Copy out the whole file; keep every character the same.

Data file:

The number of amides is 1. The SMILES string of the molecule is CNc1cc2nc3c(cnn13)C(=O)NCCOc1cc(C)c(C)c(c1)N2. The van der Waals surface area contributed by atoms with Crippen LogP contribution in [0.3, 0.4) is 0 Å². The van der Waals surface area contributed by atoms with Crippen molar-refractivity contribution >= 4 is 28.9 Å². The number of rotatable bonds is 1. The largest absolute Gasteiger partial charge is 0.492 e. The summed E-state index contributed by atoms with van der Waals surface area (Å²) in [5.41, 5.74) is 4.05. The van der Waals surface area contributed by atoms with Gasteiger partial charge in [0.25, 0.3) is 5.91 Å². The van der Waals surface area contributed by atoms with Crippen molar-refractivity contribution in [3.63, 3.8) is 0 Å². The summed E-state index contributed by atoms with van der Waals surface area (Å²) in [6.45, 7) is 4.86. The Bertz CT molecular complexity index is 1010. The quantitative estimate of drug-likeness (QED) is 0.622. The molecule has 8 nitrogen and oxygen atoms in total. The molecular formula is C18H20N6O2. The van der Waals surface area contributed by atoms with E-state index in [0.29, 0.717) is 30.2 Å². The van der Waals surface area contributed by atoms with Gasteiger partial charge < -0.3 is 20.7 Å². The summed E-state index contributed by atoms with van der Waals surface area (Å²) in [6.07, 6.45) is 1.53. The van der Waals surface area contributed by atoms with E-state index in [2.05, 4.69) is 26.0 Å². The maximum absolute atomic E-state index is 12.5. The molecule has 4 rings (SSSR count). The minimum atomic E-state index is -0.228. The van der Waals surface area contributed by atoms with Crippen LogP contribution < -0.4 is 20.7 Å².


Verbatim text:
The number of amides is 1. The SMILES string of the molecule is CNc1cc2nc3c(cnn13)C(=O)NCCOc1cc(C)c(C)c(c1)N2. The van der Waals surface area contributed by atoms with Crippen LogP contribution in [0.3, 0.4) is 0 Å². The van der Waals surface area contributed by atoms with Crippen molar-refractivity contribution >= 4 is 28.9 Å². The number of rotatable bonds is 1. The largest absolute Gasteiger partial charge is 0.492 e. The summed E-state index contributed by atoms with van der Waals surface area (Å²) in [5.41, 5.74) is 4.05. The van der Waals surface area contributed by atoms with Gasteiger partial charge in [0.25, 0.3) is 5.91 Å². The van der Waals surface area contributed by atoms with Crippen molar-refractivity contribution in [3.63, 3.8) is 0 Å². The summed E-state index contributed by atoms with van der Waals surface area (Å²) in [6.45, 7) is 4.86. The Bertz CT molecular complexity index is 1010. The quantitative estimate of drug-likeness (QED) is 0.622. The molecule has 8 nitrogen and oxygen atoms in total. The molecular formula is C18H20N6O2. The van der Waals surface area contributed by atoms with E-state index in [0.29, 0.717) is 30.2 Å². The van der Waals surface area contributed by atoms with Gasteiger partial charge < -0.3 is 20.7 Å². The summed E-state index contributed by atoms with van der Waals surface area (Å²) in [6.07, 6.45) is 1.53. The van der Waals surface area contributed by atoms with E-state index in [2.05, 4.69) is 26.0 Å². The maximum absolute atomic E-state index is 12.5. The molecule has 4 rings (SSSR count). The minimum atomic E-state index is -0.228. The van der Waals surface area contributed by atoms with Crippen LogP contribution < -0.4 is 20.7 Å².